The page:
But, as I have noted, neither the governing board of VMI nor the State took any action after 1982. If diversity in the form of single sex, as well as coeducational, institutions of higher learning were to be available to Virginians, that diversity had to be available to women as well as to men.
The dissent criticizes me for "disregarding the four all women's private colleges in Virginia (generously assisted by public funds)." Post, at 32. The private women's colleges are treated by the State exactly as all other private schools are treated, which includes the provision of tuition assistance grants to Virginia residents. Virginia gives no special support to the women's single sex education. But obviously, the same is not true for men's education. Had the State provided the kind of support for the private women's schools that it provides for VMI, this may have been a very different case. For in so doing, the State would have demonstrated that its interest in providing a single sex education for men, was to some measure matched by an interest in providing the same opportunity for women.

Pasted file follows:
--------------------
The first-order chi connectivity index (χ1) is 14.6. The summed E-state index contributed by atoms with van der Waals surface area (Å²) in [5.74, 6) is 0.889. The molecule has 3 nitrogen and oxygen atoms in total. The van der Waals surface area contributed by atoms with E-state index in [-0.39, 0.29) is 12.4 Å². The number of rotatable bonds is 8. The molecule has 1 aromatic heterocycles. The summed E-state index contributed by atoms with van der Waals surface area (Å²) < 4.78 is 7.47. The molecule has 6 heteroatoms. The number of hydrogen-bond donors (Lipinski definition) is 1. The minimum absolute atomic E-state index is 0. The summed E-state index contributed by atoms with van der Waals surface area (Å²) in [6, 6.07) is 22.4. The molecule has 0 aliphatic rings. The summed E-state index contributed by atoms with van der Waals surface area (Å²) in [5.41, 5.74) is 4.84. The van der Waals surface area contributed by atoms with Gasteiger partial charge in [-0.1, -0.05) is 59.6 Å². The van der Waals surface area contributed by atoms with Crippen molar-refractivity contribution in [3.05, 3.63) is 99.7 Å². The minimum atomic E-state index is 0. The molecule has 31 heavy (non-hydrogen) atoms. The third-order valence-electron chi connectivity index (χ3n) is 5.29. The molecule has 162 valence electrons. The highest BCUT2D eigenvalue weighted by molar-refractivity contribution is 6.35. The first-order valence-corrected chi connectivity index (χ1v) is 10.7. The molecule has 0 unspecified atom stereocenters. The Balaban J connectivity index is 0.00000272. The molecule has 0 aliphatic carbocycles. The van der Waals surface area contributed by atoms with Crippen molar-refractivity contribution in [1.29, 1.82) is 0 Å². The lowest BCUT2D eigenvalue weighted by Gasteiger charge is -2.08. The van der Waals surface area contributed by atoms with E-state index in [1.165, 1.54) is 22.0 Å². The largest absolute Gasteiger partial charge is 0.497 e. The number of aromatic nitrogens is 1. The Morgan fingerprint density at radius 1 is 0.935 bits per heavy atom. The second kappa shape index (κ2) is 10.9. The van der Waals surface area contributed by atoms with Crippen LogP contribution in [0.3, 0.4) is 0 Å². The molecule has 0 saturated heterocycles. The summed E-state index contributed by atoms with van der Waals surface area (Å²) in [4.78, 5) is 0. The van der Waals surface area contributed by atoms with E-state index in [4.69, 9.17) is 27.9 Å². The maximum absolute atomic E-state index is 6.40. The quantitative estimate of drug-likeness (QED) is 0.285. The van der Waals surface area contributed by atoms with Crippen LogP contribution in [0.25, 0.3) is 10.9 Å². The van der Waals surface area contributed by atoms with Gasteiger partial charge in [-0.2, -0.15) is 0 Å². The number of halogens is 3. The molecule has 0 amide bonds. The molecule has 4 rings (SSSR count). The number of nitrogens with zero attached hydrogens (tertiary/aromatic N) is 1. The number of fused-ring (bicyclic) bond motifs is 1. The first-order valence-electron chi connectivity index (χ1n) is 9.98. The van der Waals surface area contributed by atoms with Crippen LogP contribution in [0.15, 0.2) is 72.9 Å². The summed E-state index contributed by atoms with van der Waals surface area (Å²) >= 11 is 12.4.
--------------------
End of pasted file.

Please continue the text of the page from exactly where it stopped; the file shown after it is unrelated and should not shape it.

Virginia offers a second justification for the single sex admissions policy: maintenance of the adversative method. I agree with the Court that this justification does not serve an important governmental objective. A State does not have substantial interest in the adversative methodology unless it is pedagogically beneficial. While considerable evidence shows that a single sex education is pedagogically beneficial for some students, see 766 F. Supp., at 1414, and hence a State may have a valid interest in promoting that methodology, there is no similar evidence in the record that an adversative method is pedagogically beneficial or is any more likely to produce character traits than other methodologies.